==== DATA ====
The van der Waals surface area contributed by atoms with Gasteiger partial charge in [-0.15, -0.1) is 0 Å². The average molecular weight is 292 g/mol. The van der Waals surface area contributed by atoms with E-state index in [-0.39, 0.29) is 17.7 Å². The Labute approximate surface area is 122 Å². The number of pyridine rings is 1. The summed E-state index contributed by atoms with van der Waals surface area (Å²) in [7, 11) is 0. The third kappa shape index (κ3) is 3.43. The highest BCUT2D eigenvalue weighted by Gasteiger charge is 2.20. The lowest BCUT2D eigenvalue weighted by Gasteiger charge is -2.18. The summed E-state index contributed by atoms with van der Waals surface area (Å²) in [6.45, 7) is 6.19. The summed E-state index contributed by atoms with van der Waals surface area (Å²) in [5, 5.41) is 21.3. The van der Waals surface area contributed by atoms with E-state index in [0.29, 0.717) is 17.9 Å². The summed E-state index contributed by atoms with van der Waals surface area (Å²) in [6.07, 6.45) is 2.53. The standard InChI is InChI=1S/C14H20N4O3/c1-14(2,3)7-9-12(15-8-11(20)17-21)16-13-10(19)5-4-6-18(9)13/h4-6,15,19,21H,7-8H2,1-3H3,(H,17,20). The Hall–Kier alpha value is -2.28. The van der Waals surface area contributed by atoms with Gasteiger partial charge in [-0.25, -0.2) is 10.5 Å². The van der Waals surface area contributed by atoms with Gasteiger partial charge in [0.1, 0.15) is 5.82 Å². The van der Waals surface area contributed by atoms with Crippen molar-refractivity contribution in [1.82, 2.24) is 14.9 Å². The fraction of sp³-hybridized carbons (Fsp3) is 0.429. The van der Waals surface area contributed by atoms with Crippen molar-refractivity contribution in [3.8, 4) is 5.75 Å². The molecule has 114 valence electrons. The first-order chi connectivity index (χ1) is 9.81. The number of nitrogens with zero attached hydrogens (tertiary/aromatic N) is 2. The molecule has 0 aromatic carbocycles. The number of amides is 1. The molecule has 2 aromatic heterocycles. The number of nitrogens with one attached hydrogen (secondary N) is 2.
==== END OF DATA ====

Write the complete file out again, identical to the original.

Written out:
The van der Waals surface area contributed by atoms with Gasteiger partial charge in [-0.15, -0.1) is 0 Å². The average molecular weight is 292 g/mol. The van der Waals surface area contributed by atoms with E-state index in [-0.39, 0.29) is 17.7 Å². The Labute approximate surface area is 122 Å². The number of pyridine rings is 1. The summed E-state index contributed by atoms with van der Waals surface area (Å²) in [7, 11) is 0. The third kappa shape index (κ3) is 3.43. The highest BCUT2D eigenvalue weighted by Gasteiger charge is 2.20. The lowest BCUT2D eigenvalue weighted by Gasteiger charge is -2.18. The summed E-state index contributed by atoms with van der Waals surface area (Å²) in [6.45, 7) is 6.19. The summed E-state index contributed by atoms with van der Waals surface area (Å²) in [5, 5.41) is 21.3. The van der Waals surface area contributed by atoms with E-state index in [0.29, 0.717) is 17.9 Å². The summed E-state index contributed by atoms with van der Waals surface area (Å²) in [6.07, 6.45) is 2.53. The standard InChI is InChI=1S/C14H20N4O3/c1-14(2,3)7-9-12(15-8-11(20)17-21)16-13-10(19)5-4-6-18(9)13/h4-6,15,19,21H,7-8H2,1-3H3,(H,17,20). The Hall–Kier alpha value is -2.28. The van der Waals surface area contributed by atoms with Gasteiger partial charge in [-0.25, -0.2) is 10.5 Å². The van der Waals surface area contributed by atoms with Gasteiger partial charge in [0.1, 0.15) is 5.82 Å². The van der Waals surface area contributed by atoms with Crippen molar-refractivity contribution in [1.82, 2.24) is 14.9 Å². The fraction of sp³-hybridized carbons (Fsp3) is 0.429. The van der Waals surface area contributed by atoms with Crippen molar-refractivity contribution in [3.8, 4) is 5.75 Å². The molecule has 114 valence electrons. The first-order chi connectivity index (χ1) is 9.81. The number of nitrogens with zero attached hydrogens (tertiary/aromatic N) is 2. The molecule has 0 aromatic carbocycles. The number of amides is 1. The molecule has 2 aromatic heterocycles. The number of nitrogens with one attached hydrogen (secondary N) is 2.